If it is cleaner energy sources than petroleum that we are looking for, Egypt is supposed to have huge reserves of natural gas...why aren't we using this fuel on a wider scale to clean our environment? Why isn't the government even applying simple traffic regulation laws as a first step to clean our extremely polluted environment?

And who is asking for this project anyway?

Egyptians are supposed to be a simple and peaceful people; I don't think we're exactly the nuclear energy-flaunting kind of folks.

So who is this project meant to please? My guess held that only the most insecure and irrelevant of Egypt's politicians will be happy with this project:

Al-Oqsori ran for president on a platform of not only making Egypt a nuclear power, but the regional hub for exporting nuclear technology to the rest of the Arab world. This platform of his gave me good heartfelt laughs afterwards for a long time to come…but even this good humour I am now sadly deprived of when I eventually heard the government's plans to materialize even part of it into a reality.

El-Tagamu's Rifaat el Said has also jumped on the bandwagon at some point, predictably, describing it as a 'positive proposal'.

Is it perhaps the "prestige" of this project that gives it an extra shine as a leadership model of 'dignity and pride' in the wider Arab world? The politicians should focus on their constituencies' domestic interests here, within the Egyptian borders, not beyond.

You've got to admit that the NDP did a pretty good job in the last presidential elections in eliminating any realistic competition to the president by the funny bunch of people they presented to the public as alternative frontrunners. But then, going with the apparent fad of one-upmanship in Egyptian politics, the NDP decided to go on and announce its platform in outdoing the opposition in their proposed policies, which I had previously deemed as stupid.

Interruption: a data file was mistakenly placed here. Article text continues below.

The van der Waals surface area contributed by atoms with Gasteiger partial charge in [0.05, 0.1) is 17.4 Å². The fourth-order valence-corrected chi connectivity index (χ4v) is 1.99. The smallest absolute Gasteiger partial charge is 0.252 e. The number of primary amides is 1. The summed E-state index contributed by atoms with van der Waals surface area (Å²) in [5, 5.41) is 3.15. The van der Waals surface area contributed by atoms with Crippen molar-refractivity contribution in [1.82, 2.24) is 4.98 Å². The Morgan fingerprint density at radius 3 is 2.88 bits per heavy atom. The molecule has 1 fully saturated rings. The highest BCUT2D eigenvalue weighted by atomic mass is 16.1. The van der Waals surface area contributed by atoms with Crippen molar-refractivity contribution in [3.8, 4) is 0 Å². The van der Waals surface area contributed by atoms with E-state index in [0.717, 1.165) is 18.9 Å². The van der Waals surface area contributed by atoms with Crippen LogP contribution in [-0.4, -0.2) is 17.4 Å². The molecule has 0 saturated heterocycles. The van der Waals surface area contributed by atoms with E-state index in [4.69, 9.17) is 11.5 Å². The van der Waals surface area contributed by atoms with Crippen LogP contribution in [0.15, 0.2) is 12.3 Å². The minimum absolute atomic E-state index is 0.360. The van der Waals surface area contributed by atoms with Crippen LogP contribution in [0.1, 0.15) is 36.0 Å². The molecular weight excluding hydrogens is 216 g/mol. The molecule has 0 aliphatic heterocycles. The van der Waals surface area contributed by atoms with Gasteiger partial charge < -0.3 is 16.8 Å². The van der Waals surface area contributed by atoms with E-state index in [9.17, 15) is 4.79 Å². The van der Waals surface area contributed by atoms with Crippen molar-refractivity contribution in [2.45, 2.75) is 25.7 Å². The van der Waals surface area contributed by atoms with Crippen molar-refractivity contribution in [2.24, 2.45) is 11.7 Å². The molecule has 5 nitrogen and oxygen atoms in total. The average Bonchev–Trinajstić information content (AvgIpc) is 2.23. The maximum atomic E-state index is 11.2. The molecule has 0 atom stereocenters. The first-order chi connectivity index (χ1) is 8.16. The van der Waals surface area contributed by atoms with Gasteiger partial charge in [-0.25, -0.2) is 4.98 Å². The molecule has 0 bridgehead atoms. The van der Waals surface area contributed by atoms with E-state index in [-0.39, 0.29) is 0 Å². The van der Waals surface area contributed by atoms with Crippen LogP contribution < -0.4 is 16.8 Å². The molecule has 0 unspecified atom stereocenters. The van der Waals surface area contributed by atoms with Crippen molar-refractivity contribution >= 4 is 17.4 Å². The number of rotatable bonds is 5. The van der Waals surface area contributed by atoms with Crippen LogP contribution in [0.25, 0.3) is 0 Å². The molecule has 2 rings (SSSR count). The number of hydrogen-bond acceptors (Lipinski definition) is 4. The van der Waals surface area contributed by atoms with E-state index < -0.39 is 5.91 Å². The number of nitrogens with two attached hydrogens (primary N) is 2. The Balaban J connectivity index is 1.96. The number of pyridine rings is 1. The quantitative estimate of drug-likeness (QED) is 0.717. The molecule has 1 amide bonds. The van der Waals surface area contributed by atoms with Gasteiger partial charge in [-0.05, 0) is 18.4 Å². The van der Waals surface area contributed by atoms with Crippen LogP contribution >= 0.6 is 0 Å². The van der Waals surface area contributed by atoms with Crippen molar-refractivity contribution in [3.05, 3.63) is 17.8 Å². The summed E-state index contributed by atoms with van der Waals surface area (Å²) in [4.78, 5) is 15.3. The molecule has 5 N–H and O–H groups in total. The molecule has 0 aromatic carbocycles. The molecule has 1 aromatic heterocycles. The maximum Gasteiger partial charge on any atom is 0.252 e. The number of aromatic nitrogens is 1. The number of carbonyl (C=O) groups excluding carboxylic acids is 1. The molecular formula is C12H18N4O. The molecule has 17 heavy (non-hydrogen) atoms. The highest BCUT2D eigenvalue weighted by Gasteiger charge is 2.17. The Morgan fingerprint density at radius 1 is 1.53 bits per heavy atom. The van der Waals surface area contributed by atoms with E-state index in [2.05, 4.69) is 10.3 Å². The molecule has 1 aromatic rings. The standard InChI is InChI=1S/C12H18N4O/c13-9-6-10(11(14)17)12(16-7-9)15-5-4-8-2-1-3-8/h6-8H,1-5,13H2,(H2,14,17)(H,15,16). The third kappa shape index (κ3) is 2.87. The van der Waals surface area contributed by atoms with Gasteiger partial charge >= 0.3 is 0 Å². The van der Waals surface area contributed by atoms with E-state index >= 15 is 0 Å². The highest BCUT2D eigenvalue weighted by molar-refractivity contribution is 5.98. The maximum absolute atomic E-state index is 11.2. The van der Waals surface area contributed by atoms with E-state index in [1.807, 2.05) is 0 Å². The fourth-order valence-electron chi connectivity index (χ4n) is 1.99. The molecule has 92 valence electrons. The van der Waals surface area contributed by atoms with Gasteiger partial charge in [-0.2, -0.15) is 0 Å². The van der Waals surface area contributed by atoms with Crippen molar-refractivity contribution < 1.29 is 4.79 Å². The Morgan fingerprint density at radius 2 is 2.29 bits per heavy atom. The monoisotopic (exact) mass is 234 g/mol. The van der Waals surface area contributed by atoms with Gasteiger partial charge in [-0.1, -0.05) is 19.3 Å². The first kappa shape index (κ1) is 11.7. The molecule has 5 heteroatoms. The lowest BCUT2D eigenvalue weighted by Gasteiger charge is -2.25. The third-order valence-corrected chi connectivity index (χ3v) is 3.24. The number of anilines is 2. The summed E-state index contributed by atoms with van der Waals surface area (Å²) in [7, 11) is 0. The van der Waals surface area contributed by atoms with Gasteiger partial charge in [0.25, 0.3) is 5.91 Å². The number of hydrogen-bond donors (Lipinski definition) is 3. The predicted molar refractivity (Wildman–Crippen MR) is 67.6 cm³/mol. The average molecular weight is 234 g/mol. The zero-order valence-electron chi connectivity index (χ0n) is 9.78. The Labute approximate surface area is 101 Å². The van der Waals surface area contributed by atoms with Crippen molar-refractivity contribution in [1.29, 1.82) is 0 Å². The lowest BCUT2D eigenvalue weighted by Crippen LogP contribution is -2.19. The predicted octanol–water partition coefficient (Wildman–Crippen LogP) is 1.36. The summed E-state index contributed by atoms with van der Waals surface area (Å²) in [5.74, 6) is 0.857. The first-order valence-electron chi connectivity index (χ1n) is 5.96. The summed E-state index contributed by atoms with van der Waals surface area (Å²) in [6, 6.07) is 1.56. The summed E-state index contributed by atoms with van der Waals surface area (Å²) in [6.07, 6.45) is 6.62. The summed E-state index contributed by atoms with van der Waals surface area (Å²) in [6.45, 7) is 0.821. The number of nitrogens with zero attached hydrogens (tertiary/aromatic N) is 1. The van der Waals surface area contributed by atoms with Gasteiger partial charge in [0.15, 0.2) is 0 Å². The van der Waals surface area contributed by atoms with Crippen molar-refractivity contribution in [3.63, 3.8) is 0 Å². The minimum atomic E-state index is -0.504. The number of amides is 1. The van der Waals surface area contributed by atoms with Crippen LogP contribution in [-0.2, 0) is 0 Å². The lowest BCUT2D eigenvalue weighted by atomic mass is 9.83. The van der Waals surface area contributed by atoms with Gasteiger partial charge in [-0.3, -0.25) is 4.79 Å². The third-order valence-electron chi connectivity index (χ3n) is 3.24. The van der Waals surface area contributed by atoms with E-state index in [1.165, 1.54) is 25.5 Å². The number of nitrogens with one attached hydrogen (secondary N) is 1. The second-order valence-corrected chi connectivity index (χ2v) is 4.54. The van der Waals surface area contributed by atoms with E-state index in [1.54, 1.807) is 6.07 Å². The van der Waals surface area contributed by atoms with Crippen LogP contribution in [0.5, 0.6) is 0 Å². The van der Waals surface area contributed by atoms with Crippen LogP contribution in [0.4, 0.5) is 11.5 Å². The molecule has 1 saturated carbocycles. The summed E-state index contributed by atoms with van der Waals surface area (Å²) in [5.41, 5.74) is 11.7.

And not to feel left out by the grand championship of one-upmanships, the few writers of the opposition who actually are vocal about the nuclear proposal object to it not out of infeasibility of concept or disagreement on principle, but do so in the tradition of an annoying housewife heckling an exhausted husband every night: "Ha! So you say you can do it?? Then hurry up and show me what you can do!"

Which kind of puts a damper on any hope that the NDP was maybe reconsidering its nuclear proposal in its relative year of silence since its initial announcement, and shifts it more into a matter of willpower in the style of Abdel-Fattah el-Ossari in his classic film where he insists: "Ana Ragel, we kelmiti matenzelsh el ard aaabadan!"

And step into the fray of domestic housewives are the classic nutjobs like this Avigdor Lieberman character, who most welcomely fills in the empty role of foreign disapproving power while simultaneously throwing any local skeptics into the basket of “defeatists, imperialists and Zionist pigs.”

And that, ladies and gentlemen, is how the NDP, and the political landscape in Egypt in general, to be fair, stole my laughter away.

But no matter! Dark comedy always finds a way of seeping into our collective lives as Egyptians…

Guess who's invited himself to dinner; Yevgeny Primakov drops in for a visit to offer his services the very next day after Egypt announces a legislature for its peaceful nuclear energy program. Who but Chernobyl Russia should we entrust in building our safe nuclear reactors?